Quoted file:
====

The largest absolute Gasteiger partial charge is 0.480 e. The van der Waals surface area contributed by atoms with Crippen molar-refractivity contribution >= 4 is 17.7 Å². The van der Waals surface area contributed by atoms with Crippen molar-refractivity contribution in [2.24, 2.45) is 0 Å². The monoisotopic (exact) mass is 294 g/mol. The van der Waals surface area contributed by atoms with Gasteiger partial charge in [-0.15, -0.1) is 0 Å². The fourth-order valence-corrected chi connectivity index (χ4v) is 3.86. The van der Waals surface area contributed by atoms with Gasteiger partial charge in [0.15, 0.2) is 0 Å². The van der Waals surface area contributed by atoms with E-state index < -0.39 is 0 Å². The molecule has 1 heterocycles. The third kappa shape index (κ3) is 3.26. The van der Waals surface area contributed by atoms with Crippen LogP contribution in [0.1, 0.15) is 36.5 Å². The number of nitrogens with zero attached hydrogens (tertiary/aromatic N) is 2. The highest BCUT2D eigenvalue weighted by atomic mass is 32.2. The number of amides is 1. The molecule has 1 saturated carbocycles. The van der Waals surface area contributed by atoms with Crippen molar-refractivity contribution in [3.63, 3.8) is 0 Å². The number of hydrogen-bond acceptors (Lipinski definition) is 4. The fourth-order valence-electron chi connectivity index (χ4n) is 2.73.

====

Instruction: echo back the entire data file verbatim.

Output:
The largest absolute Gasteiger partial charge is 0.480 e. The van der Waals surface area contributed by atoms with Crippen molar-refractivity contribution >= 4 is 17.7 Å². The van der Waals surface area contributed by atoms with Crippen molar-refractivity contribution in [2.24, 2.45) is 0 Å². The monoisotopic (exact) mass is 294 g/mol. The van der Waals surface area contributed by atoms with Gasteiger partial charge in [-0.15, -0.1) is 0 Å². The fourth-order valence-corrected chi connectivity index (χ4v) is 3.86. The van der Waals surface area contributed by atoms with Gasteiger partial charge in [0.15, 0.2) is 0 Å². The van der Waals surface area contributed by atoms with E-state index < -0.39 is 0 Å². The molecule has 1 heterocycles. The third kappa shape index (κ3) is 3.26. The van der Waals surface area contributed by atoms with Crippen LogP contribution in [0.1, 0.15) is 36.5 Å². The number of nitrogens with zero attached hydrogens (tertiary/aromatic N) is 2. The highest BCUT2D eigenvalue weighted by atomic mass is 32.2. The number of amides is 1. The molecule has 1 saturated carbocycles. The van der Waals surface area contributed by atoms with Crippen molar-refractivity contribution in [3.63, 3.8) is 0 Å². The number of hydrogen-bond acceptors (Lipinski definition) is 4. The fourth-order valence-electron chi connectivity index (χ4n) is 2.73.